A voter's lament

November 04, 1994|By Lisa Hurka -Covington

ON TUESDAY I'll exercise my constitutional right to vote, then I'll probably go home and cry. Why? Because Helen Delich Bentley won't be on the ballot for governor.

You see, Mrs. Bentley is more than just my representative in Congress; she is my friend. It was through our friendship and working as a volunteer for her campaign that I became convinced that she was the best choice to become the next governor of Maryland.

I became such a believer in Mrs. Bentley that after 15 years as a Democrat I became a Republican this year. After trying to avoid any involvement with politics, I wound up volunteering for her campaign, working five or six hours a day.

Initially, I met Mrs. Bentley because my husband has done plumbing work for her for over 15 years. Since I handle his calls, I would assist Mrs. Bentley when she phoned for service.

I first met her in person three years ago, when I turned to her after my psychologically disturbed sister committed suicide. I had wanted her to know about the problems of people such as my sister who are released from psychiatric facilities prematurely.

Mrs. Bentley, who deals with dozens of constituents in a week, appeared to be visibly moved by the details of my sister's death. Her eyes moistened as I told her how my sister used a handgun to kill herself. That meeting showed me that the Helen Bentley portrayed in the media as a rough and gruff woman is really a down to earth, compassionate person. From that moment I have always treasured Mrs. Bentley.

When it appeared that she would probably run for governor, I knew that I would become involved in her campaign. In January I began volunteering at her office, answering calls, addressing envelopes and other work that would help in her run for governor. Eventually, I even got my husband and our 15-year-old son involved in the campaign.

On primary election day in September I was riding high, convinced -- just as all of the political pundits were -- that Mrs. Bentley would win the primary. That day my son and I decorated the Exhibition Hall at Timonium Fairgrounds for what we thought would be a victory party.

TTC But about 8 p.m. that night it became apparent that Mrs. Bentley might be upset by Ellen Sauerbrey. I was flooded with a sense of disbelief that then turned to sadness.

"How could she have lost?" I kept asking myself. Didn't people remember all of her years of working to help the Port of Baltimore? Don't they know she would have brought more jobs to Maryland?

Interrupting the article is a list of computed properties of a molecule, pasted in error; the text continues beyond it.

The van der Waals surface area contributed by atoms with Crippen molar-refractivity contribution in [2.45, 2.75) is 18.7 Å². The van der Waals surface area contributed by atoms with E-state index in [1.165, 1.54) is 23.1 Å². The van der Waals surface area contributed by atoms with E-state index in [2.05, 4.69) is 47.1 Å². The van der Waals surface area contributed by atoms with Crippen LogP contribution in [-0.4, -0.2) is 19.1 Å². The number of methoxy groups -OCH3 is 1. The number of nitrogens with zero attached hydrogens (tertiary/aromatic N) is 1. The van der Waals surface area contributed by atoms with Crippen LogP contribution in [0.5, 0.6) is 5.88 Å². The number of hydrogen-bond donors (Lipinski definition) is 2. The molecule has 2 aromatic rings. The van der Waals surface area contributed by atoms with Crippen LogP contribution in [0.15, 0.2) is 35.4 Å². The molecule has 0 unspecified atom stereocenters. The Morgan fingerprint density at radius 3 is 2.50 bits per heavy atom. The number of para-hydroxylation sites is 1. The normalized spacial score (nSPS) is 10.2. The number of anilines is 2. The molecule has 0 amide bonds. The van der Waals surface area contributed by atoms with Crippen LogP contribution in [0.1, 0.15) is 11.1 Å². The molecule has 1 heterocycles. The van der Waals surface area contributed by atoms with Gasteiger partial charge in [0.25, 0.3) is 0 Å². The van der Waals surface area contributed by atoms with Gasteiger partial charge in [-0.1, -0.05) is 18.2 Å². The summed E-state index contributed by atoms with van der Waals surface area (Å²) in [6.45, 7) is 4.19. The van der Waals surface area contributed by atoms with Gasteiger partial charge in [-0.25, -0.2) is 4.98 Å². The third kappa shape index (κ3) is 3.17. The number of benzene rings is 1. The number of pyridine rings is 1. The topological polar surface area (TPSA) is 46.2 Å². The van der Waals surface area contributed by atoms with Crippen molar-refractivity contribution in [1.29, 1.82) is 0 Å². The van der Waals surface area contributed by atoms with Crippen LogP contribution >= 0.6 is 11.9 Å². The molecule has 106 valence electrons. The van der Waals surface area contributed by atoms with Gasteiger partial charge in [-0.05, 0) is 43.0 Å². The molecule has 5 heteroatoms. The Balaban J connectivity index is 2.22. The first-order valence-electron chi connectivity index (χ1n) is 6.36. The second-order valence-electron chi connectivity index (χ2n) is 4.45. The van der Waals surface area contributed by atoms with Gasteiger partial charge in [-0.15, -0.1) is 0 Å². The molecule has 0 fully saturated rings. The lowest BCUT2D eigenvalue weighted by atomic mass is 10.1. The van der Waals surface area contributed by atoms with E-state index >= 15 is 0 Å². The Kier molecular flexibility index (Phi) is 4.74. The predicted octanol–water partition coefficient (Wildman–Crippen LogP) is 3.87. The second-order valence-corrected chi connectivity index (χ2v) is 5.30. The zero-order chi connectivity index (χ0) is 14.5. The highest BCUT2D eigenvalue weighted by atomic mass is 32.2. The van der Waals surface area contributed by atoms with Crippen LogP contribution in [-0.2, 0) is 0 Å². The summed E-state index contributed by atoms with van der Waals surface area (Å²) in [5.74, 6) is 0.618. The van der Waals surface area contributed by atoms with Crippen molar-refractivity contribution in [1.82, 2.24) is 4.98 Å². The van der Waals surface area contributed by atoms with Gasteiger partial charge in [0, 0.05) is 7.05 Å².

After conversations with many people, I've concluded that many people who were Bentley supporters didn't vote; they simply assumed that she would win without their vote.

While Mrs. Bentley's loss was a crushing blow to me in the short run, in the long run my nine-month involvement with her campaign has made me a new woman. I now want to fight for my beliefs.

So when I saw those three mothers whose sons were shot to death protesting in front of Mrs. Sauerbrey's headquarters on York Road in Baltimore County, I joined them. We want Mrs. Sauerbrey to change her opposition to more gun-control laws. Our daily, two-hour vigil, which began on Oct. 18, will continue through Election Day. I think stricter gun-control laws might have prevented my sister's death.

While Mrs. Bentley is not a gun-control advocate, I believe that as governor she would have listened to the people and would have favored toughening our gun-control laws. Mrs. Sauerbrey won't even meet with us to discuss her opposition to gun control.

Mrs. Bentley's loss has taught me to choose the candidate over the political party. So on Election Day I will vote for Parris Glendening because of his stand on gun control. My sister's death has taught me that life is the most precious thing. But I hope that Mr. Glendening won't continue the Democratic way of taxing and spending.

Election night will be the toughest time for me as I shed a few tears over what might have been. But I know in my heart that Mrs. Bentley will continue to fight for the people. All of her years of dedication to the people of Maryland will never be forgotten.

Lisa Hurka-Covington writes from Towson.

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